HORRY COUNTY, S.C. (WBTW) – A treatment intended to keep high-risk patients with COVID-19 out of the hospital is running low in the state, including in area hospitals located in the Pee Dee and Grand Strand.
Monoclonal antibody treatment is used to help covid-positive patients fight off infection.
“We were made aware that we were put on allocation which is a certain number that we can order,” chief medical officer for Conway Medical Center, Dr. Paul Richardson said.
Dr. Richardson said CMC is waiting for a shipment of monoclonal antibody treatment but if not received, the hospital could run out.
“It’s a smaller number than what we are accustomed to getting. It is a very effective weapon in the fight here,” Dr. Richardson said.
Gayle Resetar with Tidelands Health said their supply is also running low.
“We’ve been informed that there is a coming shortage. Just like the vaccine and the early days with medications that were limited supply, the process that happens then is that the government creates an allocation plan to spread it evenly across the country,” Resetar said.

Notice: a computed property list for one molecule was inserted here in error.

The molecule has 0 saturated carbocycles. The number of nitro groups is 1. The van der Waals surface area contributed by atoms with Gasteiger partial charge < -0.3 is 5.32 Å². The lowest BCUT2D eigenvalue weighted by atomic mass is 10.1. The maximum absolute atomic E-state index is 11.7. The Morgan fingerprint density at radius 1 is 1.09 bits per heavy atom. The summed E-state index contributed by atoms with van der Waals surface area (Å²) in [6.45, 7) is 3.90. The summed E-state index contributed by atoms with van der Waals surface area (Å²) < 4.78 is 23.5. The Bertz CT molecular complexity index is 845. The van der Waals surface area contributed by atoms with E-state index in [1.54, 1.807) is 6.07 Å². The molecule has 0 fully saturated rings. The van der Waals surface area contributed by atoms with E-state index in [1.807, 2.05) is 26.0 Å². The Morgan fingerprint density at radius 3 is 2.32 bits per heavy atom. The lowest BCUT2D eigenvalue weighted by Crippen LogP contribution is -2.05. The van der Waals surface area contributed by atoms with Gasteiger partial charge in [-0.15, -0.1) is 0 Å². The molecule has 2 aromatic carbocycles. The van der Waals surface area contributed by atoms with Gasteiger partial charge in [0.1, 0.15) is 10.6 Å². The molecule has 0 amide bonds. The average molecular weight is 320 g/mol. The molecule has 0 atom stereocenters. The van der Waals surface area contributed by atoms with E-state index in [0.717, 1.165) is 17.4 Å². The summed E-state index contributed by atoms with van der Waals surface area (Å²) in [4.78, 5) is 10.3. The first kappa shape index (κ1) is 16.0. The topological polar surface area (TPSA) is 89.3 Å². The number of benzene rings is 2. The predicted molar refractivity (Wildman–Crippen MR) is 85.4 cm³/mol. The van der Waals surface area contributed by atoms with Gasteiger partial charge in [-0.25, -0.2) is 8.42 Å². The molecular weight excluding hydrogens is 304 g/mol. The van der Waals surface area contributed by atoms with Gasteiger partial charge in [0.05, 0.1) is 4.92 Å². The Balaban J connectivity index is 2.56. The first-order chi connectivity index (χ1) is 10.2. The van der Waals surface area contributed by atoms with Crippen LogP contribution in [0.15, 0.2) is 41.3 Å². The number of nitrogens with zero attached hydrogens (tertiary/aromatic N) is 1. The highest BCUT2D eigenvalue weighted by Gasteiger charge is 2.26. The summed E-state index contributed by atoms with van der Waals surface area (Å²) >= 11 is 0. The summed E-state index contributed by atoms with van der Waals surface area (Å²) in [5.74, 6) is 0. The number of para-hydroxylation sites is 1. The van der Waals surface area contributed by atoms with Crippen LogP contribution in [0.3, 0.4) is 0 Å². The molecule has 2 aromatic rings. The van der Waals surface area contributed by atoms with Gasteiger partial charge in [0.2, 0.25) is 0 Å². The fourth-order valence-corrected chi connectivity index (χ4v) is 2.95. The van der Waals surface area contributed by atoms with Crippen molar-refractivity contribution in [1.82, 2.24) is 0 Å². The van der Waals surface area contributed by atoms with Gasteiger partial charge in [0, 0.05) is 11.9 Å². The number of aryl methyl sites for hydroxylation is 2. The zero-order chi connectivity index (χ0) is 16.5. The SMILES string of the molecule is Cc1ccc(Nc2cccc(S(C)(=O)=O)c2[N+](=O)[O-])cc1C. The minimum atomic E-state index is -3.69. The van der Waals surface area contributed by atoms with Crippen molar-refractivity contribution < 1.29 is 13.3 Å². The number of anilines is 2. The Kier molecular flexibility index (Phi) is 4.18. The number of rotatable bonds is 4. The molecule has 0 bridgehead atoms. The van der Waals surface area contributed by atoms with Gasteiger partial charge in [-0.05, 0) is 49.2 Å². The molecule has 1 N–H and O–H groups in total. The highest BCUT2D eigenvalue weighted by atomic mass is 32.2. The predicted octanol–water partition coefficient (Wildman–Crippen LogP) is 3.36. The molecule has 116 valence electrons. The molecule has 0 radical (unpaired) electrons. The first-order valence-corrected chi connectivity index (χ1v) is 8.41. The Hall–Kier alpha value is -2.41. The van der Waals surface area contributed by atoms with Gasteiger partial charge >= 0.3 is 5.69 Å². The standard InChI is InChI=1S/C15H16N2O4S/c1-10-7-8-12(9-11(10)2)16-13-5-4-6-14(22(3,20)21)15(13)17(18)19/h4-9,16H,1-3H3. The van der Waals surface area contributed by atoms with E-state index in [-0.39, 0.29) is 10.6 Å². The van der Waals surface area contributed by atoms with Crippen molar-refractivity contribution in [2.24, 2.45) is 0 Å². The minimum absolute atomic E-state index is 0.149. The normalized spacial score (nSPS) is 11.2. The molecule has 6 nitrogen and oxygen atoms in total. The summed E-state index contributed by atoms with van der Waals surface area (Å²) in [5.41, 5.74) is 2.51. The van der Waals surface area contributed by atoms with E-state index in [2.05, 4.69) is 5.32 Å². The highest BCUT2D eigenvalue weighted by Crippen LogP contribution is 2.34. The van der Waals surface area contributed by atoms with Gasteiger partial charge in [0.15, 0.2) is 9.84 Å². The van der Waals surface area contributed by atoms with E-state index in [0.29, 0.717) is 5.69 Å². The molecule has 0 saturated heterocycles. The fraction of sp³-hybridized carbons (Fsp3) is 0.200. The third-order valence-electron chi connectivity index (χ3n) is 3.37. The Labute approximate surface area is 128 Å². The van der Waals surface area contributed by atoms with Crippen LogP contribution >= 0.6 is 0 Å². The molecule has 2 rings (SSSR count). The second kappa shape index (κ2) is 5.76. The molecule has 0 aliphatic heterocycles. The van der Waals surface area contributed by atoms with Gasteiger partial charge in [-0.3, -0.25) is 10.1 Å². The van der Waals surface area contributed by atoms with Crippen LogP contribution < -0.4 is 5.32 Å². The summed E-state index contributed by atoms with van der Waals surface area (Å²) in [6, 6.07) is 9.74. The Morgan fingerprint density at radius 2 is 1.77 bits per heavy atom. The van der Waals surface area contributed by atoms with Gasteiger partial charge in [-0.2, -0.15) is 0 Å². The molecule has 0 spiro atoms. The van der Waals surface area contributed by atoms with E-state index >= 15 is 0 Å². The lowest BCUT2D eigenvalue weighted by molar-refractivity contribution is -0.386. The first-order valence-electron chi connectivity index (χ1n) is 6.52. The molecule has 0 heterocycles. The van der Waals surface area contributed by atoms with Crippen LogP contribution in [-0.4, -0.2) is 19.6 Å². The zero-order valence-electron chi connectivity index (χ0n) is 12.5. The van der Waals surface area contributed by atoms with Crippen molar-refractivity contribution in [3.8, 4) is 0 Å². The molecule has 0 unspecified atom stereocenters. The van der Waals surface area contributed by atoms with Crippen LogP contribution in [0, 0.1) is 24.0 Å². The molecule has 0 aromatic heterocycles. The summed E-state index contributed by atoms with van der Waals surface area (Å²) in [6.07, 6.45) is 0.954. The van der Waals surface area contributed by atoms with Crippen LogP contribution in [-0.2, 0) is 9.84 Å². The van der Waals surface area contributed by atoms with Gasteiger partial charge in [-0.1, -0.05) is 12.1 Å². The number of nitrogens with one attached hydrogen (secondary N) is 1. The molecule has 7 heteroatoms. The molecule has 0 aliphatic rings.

McLeod Health said they are not running out and they are making sure to use the treatment on certain patients.
“We were providing around 100 appointments a day across the organization. We had to cut back on some of those appointments so we could space the stock out and continue providing appointments in a limited capacity,” associate vice-president of care transformation, Jenna Swindler said.
The goal of the therapy is to help prevent hospitalizations, reduce viral loads and lessen symptoms.
But now hospitals can only receive a certain amount of the treatment.
“This is a valuable service that Conway Medical Center has been providing to our community for a number of weeks and even a few months to be very honest with you. We’ve done a whole bunch of these and have seen really good results. You know to have limited quantity available to us is very disappointing,” Dr. Richardson said.